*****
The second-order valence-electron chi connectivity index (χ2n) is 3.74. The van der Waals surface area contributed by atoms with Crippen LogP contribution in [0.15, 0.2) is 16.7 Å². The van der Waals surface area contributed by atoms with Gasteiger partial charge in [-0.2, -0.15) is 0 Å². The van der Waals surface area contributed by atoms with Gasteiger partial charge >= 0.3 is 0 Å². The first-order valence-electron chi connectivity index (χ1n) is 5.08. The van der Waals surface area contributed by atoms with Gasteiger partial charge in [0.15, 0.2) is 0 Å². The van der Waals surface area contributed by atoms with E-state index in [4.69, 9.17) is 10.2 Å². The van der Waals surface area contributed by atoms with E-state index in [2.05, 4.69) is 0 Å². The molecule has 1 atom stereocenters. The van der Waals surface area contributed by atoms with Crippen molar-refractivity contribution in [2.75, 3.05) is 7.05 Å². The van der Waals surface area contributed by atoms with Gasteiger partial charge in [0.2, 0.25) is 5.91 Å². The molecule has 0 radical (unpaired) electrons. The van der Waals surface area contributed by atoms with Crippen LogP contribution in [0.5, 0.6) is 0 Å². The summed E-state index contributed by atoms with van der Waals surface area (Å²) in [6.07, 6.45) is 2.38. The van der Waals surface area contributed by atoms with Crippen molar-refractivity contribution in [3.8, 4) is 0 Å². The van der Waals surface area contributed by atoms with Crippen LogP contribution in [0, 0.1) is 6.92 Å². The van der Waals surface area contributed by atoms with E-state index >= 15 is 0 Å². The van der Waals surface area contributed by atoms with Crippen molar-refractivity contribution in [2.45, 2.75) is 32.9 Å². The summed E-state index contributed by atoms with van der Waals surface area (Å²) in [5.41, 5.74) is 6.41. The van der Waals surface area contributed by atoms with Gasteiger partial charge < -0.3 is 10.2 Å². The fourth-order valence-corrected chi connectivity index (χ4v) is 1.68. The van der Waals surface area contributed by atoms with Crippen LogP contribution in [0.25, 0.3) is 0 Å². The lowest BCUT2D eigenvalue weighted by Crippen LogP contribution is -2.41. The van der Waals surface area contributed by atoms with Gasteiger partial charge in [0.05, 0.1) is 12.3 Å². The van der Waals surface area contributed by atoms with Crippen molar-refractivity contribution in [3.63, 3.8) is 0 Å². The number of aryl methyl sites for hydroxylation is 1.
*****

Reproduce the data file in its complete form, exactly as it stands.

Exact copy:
The second-order valence-electron chi connectivity index (χ2n) is 3.74. The van der Waals surface area contributed by atoms with Crippen LogP contribution in [0.15, 0.2) is 16.7 Å². The van der Waals surface area contributed by atoms with Gasteiger partial charge in [-0.2, -0.15) is 0 Å². The van der Waals surface area contributed by atoms with Gasteiger partial charge >= 0.3 is 0 Å². The first-order valence-electron chi connectivity index (χ1n) is 5.08. The van der Waals surface area contributed by atoms with Gasteiger partial charge in [0.15, 0.2) is 0 Å². The van der Waals surface area contributed by atoms with E-state index in [4.69, 9.17) is 10.2 Å². The van der Waals surface area contributed by atoms with E-state index in [2.05, 4.69) is 0 Å². The molecule has 1 atom stereocenters. The van der Waals surface area contributed by atoms with Crippen molar-refractivity contribution in [2.75, 3.05) is 7.05 Å². The van der Waals surface area contributed by atoms with Gasteiger partial charge in [0.2, 0.25) is 5.91 Å². The molecule has 0 radical (unpaired) electrons. The van der Waals surface area contributed by atoms with Crippen LogP contribution in [0.5, 0.6) is 0 Å². The summed E-state index contributed by atoms with van der Waals surface area (Å²) in [6.07, 6.45) is 2.38. The van der Waals surface area contributed by atoms with Crippen molar-refractivity contribution in [3.8, 4) is 0 Å². The van der Waals surface area contributed by atoms with Crippen LogP contribution in [0, 0.1) is 6.92 Å². The van der Waals surface area contributed by atoms with E-state index >= 15 is 0 Å². The van der Waals surface area contributed by atoms with Crippen molar-refractivity contribution in [2.45, 2.75) is 32.9 Å². The summed E-state index contributed by atoms with van der Waals surface area (Å²) in [5.41, 5.74) is 6.41. The van der Waals surface area contributed by atoms with Gasteiger partial charge < -0.3 is 10.2 Å². The fourth-order valence-corrected chi connectivity index (χ4v) is 1.68. The van der Waals surface area contributed by atoms with Crippen LogP contribution in [0.25, 0.3) is 0 Å². The lowest BCUT2D eigenvalue weighted by Crippen LogP contribution is -2.41. The van der Waals surface area contributed by atoms with Gasteiger partial charge in [0.05, 0.1) is 12.3 Å². The van der Waals surface area contributed by atoms with Crippen molar-refractivity contribution in [3.63, 3.8) is 0 Å². The number of aryl methyl sites for hydroxylation is 1.